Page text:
includes the right of a patient to dis- standards of qualification, standards meet their health-care needs.
closure of harm that may have oc- of practice, standards of professional Issues around resource availabil-
curred to him or her in the course of ethics, standards of knowledge and ity and service delivery levels are
receiving health care.37 skill, and programs to promote con- linked integrally. Hospital decisions
Physicians are required to take tinuing competence.40 As the College to reduce, restrict, or remove funding
steps that are reasonable in the cir- is the regulator for the profession, it or other resources can be expected to
cumstances to ensure that patients’ should exercise its authority in a result in a change in physician ser-
personal health information is pro- responsible manner. vice levels.
tected against theft, loss, and unau- Hospitals are responsible for pro-
thorized use or disclosure.38 Physician–Ministry of Health and viding physicians with privileges
To improve patient care, the OMA with the resources necessary for them
encourages physicians to participate
Long-Term Care Accountability to treat patients effectively and in a
in the development of clinical prac- Principles timely manner according to the privi-
tice guidelines that are evidence- As a steward of public funds, the leges granted. This includes such
based. Physicians may choose to use Ministry of Health and Long-Term resources as professional and support
clinical practice guidelines as a tool to Care is accountable to the public for staff, operating room time, on-call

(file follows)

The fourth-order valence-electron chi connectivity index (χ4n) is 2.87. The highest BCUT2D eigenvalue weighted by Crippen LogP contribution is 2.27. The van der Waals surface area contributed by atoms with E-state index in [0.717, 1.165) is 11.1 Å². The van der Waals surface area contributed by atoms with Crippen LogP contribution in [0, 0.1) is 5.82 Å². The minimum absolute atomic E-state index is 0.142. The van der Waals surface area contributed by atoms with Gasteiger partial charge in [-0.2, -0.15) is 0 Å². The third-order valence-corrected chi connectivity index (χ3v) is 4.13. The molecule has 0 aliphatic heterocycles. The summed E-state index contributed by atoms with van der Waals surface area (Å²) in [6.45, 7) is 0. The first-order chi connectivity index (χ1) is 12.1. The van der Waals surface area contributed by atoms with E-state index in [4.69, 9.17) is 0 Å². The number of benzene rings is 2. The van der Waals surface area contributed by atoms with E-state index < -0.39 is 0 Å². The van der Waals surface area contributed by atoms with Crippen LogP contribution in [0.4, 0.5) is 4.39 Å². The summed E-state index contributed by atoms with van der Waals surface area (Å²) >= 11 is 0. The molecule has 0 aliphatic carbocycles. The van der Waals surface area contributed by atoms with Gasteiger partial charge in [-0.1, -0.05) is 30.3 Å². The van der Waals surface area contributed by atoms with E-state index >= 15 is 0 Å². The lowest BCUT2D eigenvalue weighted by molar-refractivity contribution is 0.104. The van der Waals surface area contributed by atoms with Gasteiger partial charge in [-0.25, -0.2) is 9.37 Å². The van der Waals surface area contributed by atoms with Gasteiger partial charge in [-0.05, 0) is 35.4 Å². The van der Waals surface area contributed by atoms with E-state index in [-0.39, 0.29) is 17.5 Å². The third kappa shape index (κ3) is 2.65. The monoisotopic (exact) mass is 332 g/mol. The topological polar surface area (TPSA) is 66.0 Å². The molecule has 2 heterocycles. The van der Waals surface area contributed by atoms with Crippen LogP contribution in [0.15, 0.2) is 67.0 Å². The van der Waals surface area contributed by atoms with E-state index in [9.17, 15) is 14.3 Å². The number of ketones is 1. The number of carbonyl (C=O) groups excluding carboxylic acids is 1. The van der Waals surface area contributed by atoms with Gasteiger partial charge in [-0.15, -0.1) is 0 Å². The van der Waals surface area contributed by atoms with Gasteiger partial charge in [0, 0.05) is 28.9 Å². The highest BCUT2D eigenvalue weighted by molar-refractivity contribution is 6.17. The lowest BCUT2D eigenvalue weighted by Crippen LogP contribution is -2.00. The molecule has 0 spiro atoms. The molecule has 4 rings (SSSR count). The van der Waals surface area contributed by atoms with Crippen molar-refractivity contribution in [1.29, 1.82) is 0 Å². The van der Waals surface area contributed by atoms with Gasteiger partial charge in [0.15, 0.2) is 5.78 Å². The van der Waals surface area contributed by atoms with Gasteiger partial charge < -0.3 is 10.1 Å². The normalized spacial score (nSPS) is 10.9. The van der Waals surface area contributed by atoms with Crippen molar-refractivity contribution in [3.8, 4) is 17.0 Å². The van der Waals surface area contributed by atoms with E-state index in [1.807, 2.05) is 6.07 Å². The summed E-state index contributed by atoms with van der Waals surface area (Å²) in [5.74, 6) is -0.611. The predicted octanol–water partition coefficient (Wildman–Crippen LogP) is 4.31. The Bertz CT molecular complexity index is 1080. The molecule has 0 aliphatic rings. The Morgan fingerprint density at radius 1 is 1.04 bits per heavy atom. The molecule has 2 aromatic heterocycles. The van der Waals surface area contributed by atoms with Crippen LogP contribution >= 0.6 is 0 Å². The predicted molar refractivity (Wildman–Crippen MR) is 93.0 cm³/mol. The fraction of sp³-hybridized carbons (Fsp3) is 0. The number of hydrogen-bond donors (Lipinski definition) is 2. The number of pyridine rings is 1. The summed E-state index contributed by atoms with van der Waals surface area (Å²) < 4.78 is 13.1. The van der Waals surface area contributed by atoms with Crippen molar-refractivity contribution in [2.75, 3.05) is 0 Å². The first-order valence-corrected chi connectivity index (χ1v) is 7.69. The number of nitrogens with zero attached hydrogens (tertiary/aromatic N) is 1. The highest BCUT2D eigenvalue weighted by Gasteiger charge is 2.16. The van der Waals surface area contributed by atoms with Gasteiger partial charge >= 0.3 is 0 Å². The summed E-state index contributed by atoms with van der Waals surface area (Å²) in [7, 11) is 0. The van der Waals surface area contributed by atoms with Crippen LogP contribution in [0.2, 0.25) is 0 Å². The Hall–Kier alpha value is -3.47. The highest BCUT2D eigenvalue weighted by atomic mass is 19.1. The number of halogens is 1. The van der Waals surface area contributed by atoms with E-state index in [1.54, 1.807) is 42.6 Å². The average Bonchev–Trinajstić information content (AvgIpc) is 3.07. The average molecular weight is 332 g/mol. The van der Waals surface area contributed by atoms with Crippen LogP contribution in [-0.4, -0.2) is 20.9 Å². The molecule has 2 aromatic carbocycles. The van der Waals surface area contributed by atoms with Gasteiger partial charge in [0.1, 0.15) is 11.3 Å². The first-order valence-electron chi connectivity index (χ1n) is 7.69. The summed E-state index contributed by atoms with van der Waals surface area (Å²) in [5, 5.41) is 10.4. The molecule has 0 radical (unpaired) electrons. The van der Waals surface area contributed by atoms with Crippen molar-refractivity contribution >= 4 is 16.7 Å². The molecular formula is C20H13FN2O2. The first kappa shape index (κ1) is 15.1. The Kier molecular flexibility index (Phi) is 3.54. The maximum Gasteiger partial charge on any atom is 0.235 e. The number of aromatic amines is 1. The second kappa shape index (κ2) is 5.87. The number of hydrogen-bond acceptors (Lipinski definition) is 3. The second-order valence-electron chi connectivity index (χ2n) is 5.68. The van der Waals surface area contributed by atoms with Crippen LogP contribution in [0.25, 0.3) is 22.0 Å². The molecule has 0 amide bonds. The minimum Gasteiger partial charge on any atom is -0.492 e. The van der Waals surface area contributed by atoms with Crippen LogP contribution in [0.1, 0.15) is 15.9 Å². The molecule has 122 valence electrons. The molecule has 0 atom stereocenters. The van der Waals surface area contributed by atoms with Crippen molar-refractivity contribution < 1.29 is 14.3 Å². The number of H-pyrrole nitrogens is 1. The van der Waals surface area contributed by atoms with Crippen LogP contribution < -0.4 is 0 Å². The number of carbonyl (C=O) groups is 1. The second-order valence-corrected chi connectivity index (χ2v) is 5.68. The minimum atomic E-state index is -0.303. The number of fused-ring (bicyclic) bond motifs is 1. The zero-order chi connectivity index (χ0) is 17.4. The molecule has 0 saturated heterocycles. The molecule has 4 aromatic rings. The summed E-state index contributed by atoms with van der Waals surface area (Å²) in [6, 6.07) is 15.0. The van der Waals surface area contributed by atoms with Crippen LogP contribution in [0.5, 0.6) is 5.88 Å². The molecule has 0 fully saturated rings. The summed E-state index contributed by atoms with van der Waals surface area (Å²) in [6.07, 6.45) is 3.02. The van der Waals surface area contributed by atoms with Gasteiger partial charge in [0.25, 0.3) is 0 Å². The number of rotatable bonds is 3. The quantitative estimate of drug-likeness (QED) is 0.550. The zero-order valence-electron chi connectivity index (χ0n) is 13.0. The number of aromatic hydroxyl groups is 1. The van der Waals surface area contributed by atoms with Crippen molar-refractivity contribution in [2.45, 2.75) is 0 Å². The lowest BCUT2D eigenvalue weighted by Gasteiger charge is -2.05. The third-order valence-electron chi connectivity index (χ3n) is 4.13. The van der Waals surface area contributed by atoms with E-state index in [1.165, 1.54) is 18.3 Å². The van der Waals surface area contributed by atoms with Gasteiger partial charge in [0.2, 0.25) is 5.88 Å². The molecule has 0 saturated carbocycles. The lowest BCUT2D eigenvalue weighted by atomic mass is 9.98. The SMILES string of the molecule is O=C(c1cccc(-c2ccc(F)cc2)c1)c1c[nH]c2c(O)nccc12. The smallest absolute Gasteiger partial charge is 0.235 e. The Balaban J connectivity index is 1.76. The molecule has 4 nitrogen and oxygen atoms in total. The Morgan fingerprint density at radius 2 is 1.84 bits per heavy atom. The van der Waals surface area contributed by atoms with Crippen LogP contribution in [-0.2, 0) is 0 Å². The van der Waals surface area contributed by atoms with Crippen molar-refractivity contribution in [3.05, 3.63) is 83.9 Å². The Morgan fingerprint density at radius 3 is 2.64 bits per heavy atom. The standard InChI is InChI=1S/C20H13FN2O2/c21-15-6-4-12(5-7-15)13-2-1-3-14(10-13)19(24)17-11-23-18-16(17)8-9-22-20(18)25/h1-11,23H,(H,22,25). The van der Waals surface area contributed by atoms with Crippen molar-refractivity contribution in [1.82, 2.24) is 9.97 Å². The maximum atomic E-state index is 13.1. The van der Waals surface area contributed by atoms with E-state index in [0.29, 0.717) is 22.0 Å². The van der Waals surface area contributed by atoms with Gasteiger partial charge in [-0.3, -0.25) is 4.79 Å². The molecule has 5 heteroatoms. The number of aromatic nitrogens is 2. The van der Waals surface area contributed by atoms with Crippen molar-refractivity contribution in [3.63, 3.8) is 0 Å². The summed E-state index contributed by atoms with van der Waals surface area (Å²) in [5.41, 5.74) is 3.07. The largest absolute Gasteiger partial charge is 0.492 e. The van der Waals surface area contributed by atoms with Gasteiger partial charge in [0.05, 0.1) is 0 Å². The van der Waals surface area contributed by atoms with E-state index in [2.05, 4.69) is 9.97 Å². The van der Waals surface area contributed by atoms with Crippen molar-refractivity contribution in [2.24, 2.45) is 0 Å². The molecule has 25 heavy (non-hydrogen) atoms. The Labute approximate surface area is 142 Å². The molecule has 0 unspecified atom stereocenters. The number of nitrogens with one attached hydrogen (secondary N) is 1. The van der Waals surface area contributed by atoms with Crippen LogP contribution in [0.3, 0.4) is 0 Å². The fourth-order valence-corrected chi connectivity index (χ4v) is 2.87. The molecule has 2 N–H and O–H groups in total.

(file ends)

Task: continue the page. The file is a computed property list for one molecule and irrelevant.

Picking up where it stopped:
supplement their clinical judgment funding decisions, including pay- scheduling, equipment, bed space,
and enhance their clinical skills. ments to physicians for their ser- anesthesia services, and outreach ser-
vices. The OMA is mindful of this vices. Further, hospitals are responsi-
Physician–Interprofessional Care responsibility. ble for making changes in resource
In accordance with the CMA availability in discussion with the
Team Members Accountability Code of Ethics41, physicians should medical staff; such decisions must
Principles use health-care resources prudently. not be imposed unilaterally.
The principles cited below are taken Physicians must retain autonomy As the decisions made by physi-
from the OMA Policy on Interpro- in medical decision-making. Neither cians impact the financial resources
fessional Care. Because of the im- the Ministry nor any other body of the hospital, physicians should
portance of clearly delineated may usurp this authority. consider the impact of their decisions
accountability for effective team Physicians who receive incentive on hospital resources, although their
functioning, patient care and patient payments for meeting set goals for primary duty and responsibility lie
safety in interprofessional team specific patient populations or ser- with the patient.
models, they are reiterated here. vices are accountable to the Ministry Physicians are accountable to the
In health-care teams, a formal to demonstrate that these services hospital’s board of trustees through
process for conflict resolution should have been provided. the medical advisory committee for
be in place so that issues regarding Physicians who participate in the quality of the professional services
scopes of practice, roles, and patient alternative payment plans, includ- they provide within the hospital.

9 Ontario Medical Review •July/August 2009 Ontario Medical Review •July/August 2009 25
OMA Policy on Accountability

Physicians and the hospitals in gration (Ministry of Health and concept, there seems to be a
which they serve their patients may Long-Term Care, Strategic Ad- consensus that evidence-based
have individualized agreements that visory Committee and LHIN management makes for better
specify the services that physicians Collaborative, Memorandum decisions.
will perform, and the resources that from Ron Sapsford, Deputy Min- 9. Psychologists Daniel Kahneman
hospitals will provide to them. ister, and Bill MacLeod, LHINs, and Amos Tversky published
Because of the interdependence of 2009, Feb 24. extensively on heuristics and